Stereochemical requirements for receptor recognition of the μ-opioid peptide endomorphin-1

M. Germana Paterlini, Francesca Avitabile, Beverly Gaul Ostrowski, David M. Ferguson, Philip S. Portoghese

Research output: Contribution to journalArticlepeer-review

78 Scopus citations

Abstract

A series of diastereoisomers of endomorphin-1 (EM1, Tyr1-Pro2-Trp3- Phe4-NH2) have been synthesized and their potency measured using the guinea pig ileum assay. [D-Phe4]EM1 possessed 1/10 the potency of EM1, while potencies of [D-Tyr1]EM1 and [D-Trp3]EM1 were 50- and 100-fold lower, respectively. Drastic loss of activity occurred in the [D-Pro2]EM1 peptide. The structural determinants for the inactivity and reduced potency of the diastereoisomers were investigated using NMR spectroscopy and conformational analysis. Simulations of trans-[D-Pro2]EM1 using NOE-derived distance constraints afforded well-defined structures in which Tyr and Trp side chains stack against the proline ring. The inactivity of [D- Pro2]EM1 was explained by structural comparison with EM1 (Podlogar et al., 1998, FEBS Lett. 439:13- 20). The two peptides showed an opposite orientation of the Trp3 residue with respect to Tyr1, thus suggesting a role of Pro2 as a stereochemical spacer in orienting Trp3 and Phe4 toward regions suitable for μ-receptor interaction. The agonist activity of [D-Tyr1]EM1 and [D-Trp3]EM1 was attributed to their ability to adopt low-energy conformations that mimic those of EM1. The requirements for μ-receptor activation were examined further by comparing EM1 with the μ-peptide [D-Ala2, MePhe4, Gly-ol]- enkephalin (DAMGO). Conformations of DAMGO with a Tyr -MePhe4 phenyl ring separation of ~12 Å, were found to mimic Tyr1-Phe4 of EM1, thus suggesting overlapping binding modes between these two peptides.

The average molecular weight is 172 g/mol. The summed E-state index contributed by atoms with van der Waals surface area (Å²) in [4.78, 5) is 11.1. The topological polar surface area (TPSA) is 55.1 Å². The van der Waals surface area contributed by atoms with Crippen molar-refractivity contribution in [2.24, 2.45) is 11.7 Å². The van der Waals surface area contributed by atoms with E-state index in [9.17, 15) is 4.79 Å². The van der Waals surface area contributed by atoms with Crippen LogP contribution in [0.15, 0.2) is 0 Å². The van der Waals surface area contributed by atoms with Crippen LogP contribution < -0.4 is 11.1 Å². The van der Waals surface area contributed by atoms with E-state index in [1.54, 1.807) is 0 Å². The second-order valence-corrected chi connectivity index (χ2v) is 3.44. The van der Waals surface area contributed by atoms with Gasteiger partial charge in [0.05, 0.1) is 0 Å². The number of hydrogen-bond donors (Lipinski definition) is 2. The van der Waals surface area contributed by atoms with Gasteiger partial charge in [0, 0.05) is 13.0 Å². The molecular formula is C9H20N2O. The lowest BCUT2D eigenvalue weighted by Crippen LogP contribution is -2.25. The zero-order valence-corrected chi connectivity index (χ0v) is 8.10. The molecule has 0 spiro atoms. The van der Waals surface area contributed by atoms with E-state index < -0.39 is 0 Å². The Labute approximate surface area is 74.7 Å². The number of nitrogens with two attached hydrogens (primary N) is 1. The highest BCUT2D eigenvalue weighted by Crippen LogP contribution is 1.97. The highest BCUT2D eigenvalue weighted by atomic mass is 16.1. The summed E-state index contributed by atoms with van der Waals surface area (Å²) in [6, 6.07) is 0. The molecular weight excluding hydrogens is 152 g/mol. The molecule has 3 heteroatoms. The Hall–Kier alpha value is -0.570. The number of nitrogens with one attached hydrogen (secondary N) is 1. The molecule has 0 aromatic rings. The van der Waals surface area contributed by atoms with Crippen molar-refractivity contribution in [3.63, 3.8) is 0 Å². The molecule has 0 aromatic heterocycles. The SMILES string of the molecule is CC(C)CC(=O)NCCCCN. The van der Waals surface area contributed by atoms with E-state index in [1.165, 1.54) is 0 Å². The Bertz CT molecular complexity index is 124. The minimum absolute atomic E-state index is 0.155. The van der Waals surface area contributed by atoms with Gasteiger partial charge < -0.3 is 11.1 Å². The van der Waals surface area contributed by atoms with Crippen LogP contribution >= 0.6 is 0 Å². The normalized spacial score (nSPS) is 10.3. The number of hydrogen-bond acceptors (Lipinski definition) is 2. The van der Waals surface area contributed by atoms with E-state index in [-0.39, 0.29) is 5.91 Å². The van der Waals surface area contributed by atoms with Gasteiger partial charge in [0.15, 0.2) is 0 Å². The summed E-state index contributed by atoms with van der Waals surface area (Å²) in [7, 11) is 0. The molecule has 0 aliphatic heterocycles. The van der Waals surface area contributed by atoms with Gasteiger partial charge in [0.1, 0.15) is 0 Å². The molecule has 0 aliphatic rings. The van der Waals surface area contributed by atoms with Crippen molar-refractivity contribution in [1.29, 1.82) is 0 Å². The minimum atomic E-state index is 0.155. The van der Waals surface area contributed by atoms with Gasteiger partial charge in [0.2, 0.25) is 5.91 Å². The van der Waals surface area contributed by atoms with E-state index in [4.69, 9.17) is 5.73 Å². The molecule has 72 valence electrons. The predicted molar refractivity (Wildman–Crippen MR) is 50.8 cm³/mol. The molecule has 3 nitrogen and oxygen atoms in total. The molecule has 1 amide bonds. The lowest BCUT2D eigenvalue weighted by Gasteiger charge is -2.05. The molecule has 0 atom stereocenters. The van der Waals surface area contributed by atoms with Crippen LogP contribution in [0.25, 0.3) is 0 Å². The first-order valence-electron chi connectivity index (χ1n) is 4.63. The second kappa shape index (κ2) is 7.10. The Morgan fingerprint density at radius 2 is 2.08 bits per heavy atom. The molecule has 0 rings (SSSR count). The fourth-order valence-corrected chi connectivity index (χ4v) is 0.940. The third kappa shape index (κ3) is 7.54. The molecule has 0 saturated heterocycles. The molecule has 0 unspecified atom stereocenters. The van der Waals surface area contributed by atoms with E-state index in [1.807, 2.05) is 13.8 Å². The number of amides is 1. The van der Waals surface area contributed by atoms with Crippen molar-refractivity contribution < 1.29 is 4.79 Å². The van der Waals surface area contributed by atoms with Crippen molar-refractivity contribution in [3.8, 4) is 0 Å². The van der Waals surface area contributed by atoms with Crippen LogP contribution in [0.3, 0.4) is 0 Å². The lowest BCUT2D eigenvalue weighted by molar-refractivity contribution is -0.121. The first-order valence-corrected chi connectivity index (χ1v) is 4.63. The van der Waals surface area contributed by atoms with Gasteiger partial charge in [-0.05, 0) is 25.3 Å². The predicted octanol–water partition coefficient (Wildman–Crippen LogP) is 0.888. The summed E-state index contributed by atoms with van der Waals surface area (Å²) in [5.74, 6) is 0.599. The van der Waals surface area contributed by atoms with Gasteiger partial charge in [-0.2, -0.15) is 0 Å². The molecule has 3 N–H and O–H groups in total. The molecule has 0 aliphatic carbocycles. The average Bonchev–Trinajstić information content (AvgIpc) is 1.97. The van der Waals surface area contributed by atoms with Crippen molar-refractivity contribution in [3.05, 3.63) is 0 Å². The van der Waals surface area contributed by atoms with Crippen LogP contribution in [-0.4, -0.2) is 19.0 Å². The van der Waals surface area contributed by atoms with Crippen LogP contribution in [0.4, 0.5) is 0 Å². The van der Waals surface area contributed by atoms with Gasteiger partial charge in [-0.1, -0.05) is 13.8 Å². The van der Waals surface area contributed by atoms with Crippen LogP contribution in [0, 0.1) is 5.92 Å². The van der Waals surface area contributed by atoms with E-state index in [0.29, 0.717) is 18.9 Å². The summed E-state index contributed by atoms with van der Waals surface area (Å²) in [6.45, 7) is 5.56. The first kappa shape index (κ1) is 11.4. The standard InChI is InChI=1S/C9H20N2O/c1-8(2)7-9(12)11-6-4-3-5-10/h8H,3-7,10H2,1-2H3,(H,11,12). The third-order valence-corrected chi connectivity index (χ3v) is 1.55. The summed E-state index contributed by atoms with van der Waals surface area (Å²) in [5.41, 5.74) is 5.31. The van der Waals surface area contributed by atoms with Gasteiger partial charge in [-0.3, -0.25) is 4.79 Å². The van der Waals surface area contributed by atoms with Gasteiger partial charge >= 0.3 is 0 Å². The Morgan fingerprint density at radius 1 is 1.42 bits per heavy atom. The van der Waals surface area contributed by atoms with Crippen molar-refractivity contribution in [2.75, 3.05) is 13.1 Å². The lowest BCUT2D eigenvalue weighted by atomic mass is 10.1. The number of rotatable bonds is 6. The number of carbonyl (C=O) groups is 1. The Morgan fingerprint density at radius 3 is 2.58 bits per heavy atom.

Original languageEnglish (US)
Pages (from-to)590-599
Number of pages10
JournalBiophysical journal
Volume78
Issue number2
DOIs
StatePublished - 2000

Bibliographical note

Funding Information:
This work was supported in part by Public Health Service grants DA-00377 (to MGP) and DA-01533 (to PSP). NMR instrumentation was provided with funds from the National Science Foundation (BIR-961477) and the University of Minnesota Medical School.

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